Sunday, June 7, 2009

We Unashamedly Villainous and Wicked Heathens

A talk with a dear friend this morning led to the roots of the word heathen. She had heard the word mostly in a socio-political context without the religious connotations. I looked it up in the Oxford English Dictionary and reacquainted myself with the etymology. I looked into similar words: heretic, villain, vulgar, wicked and pagan, to be exact. All except heretic (which comes from Greek āίρετικός, meaning able to choose) have roots in words meaning someone from the country, a rustic, a farmer, a peasant.

The word heathen, dating to at least 971, is the oldest as far as being used to mean a non-Christian. From the OED,
A. adj. 1. Applied to persons or races whose religion is neither Christian, Jewish, nor Muslim; pagan; Gentile. In earlier times applied also to Muslims; but in modern usage, for the most part, restricted to those holding polytheistic beliefs, esp. when uncivilized or uncultured.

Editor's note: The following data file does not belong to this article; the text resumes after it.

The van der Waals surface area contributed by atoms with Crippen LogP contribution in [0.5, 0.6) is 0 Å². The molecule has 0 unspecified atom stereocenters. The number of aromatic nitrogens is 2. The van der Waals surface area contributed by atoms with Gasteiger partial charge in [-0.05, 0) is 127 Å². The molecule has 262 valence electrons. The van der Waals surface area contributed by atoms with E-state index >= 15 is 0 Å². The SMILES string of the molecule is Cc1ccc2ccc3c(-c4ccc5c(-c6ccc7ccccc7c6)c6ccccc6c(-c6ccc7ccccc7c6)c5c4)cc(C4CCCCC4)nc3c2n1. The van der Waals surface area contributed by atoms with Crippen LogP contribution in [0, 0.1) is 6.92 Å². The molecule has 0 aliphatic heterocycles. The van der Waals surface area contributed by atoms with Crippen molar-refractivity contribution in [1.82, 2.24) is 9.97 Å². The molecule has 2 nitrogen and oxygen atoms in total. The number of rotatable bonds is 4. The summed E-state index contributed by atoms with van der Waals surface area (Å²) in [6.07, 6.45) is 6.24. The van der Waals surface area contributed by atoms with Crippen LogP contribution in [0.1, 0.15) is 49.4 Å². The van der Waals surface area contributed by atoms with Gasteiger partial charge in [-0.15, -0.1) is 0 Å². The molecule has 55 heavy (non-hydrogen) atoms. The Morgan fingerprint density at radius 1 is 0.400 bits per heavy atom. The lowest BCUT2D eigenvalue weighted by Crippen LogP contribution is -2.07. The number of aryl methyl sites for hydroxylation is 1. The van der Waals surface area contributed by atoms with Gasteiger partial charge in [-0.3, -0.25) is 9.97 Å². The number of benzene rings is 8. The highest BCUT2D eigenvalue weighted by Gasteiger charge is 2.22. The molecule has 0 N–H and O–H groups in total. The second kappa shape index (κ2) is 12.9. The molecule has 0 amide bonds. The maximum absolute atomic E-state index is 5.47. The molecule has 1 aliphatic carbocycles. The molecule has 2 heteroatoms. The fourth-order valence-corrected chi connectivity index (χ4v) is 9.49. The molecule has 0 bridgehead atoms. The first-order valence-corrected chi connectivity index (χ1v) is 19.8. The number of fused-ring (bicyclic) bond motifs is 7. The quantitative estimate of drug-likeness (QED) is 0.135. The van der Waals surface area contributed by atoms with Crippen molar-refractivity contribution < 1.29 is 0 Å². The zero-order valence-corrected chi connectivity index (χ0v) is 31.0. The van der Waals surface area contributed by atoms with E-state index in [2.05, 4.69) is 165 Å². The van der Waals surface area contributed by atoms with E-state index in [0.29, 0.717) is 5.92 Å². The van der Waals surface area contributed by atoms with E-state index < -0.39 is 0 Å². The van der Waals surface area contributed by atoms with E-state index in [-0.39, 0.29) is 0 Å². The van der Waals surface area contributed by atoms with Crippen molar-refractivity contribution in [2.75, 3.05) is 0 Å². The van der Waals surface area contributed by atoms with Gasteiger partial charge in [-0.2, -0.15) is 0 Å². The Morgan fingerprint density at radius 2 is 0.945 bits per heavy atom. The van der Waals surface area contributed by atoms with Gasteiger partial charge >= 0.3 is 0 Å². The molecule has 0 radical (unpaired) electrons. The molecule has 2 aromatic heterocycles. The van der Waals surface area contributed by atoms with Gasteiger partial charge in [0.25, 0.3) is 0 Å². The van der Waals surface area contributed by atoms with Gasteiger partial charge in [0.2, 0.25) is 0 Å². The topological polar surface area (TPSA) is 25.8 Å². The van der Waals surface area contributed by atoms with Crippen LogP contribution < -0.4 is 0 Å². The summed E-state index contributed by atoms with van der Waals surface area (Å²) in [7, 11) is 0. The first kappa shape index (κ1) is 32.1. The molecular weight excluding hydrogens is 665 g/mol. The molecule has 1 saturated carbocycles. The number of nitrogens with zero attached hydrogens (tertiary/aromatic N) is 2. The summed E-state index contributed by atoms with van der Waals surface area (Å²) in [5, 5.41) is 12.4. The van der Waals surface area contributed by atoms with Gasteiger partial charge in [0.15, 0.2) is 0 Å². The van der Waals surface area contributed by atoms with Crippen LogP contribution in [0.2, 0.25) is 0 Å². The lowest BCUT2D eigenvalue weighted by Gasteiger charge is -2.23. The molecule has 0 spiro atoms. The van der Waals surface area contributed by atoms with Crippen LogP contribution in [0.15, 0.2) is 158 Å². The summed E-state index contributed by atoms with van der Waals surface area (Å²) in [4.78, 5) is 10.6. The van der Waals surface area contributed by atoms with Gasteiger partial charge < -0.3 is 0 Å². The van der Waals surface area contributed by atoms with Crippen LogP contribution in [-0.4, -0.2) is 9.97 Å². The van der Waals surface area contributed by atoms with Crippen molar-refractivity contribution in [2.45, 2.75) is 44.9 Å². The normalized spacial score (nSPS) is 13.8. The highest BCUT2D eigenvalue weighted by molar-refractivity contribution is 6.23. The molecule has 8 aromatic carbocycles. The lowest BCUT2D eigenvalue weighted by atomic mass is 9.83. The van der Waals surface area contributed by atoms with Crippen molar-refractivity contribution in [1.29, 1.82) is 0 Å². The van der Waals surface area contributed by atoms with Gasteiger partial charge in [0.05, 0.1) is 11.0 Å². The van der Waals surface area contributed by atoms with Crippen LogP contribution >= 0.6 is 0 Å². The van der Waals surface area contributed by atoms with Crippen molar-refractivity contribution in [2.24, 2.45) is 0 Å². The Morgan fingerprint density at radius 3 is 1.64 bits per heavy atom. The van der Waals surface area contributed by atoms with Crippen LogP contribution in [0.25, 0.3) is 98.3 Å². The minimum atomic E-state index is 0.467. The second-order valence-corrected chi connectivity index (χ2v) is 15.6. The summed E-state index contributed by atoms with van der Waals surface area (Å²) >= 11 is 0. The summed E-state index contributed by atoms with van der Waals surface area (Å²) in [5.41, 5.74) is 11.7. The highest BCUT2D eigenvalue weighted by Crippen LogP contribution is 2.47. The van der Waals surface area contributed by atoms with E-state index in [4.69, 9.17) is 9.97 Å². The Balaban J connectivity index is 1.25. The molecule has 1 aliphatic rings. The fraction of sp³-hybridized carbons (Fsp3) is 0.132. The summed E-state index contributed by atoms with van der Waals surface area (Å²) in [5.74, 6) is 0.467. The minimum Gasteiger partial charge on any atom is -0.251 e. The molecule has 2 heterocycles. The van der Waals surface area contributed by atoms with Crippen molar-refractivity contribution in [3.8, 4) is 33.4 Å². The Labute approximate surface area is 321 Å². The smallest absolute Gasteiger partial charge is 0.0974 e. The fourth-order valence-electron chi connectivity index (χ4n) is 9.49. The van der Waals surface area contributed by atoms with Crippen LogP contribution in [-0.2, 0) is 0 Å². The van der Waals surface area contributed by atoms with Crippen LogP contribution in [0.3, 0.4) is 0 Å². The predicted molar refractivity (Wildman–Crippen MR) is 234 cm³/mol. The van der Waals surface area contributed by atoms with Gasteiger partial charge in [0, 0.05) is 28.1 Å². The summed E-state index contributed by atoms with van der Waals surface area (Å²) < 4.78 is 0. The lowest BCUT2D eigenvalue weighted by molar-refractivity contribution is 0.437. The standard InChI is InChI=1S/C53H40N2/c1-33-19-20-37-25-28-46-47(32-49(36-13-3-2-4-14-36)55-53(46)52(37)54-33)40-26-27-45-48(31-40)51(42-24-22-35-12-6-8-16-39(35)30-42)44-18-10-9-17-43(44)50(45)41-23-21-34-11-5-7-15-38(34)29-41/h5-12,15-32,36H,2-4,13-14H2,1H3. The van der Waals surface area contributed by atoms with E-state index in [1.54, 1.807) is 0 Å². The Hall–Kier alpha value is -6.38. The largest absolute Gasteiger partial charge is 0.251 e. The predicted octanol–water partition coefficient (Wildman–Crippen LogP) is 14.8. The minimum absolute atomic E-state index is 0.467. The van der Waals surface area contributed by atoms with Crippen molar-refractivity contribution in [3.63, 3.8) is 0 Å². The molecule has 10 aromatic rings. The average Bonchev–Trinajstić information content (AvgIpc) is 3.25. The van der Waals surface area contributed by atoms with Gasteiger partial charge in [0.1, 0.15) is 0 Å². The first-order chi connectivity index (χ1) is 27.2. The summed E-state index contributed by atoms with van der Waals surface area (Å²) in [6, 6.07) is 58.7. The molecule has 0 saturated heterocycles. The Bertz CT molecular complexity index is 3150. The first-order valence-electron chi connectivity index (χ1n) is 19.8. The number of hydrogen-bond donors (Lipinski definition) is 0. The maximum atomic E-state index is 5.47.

The word has generally been assumed to be a direct derivative of Gothic hai{th}i, HEATH, as if ‘dweller on the heath’, taken as a kind of loose rendering of L. pāgānus (orig. ‘villager, rustic’, later, after Christianity became the religion of the towns, while the ancient deities were still retained in rural districts, ‘pagan, heathen’).

The first known recording of word pagan as being a non-christian heathen hearkens from around 1440 in Morte Arture. It is from the classical Latin pāgānus, meaning of or belonging to a country community. It's earlier forms are payen and paynim, meaning the same thing, recorded in a Kentish Sermon around 1275. The word itself probably dates from the 4th century, further back than heathen, but was used before in the Roman Empire to mean just a countryman or civilian.

Vulgar(from Latin vulgus, meaning common people) and villain (from Latin villa, country house, i.e. one from a country house) date from the 14th century. The word wicked (derived from OE wíc, town, village or farm) was first found recorded around 1275, not surprisingly, as an adjective for wifman (wickede wifman).

Well, hell, I'm proud to be among cuntry folk!

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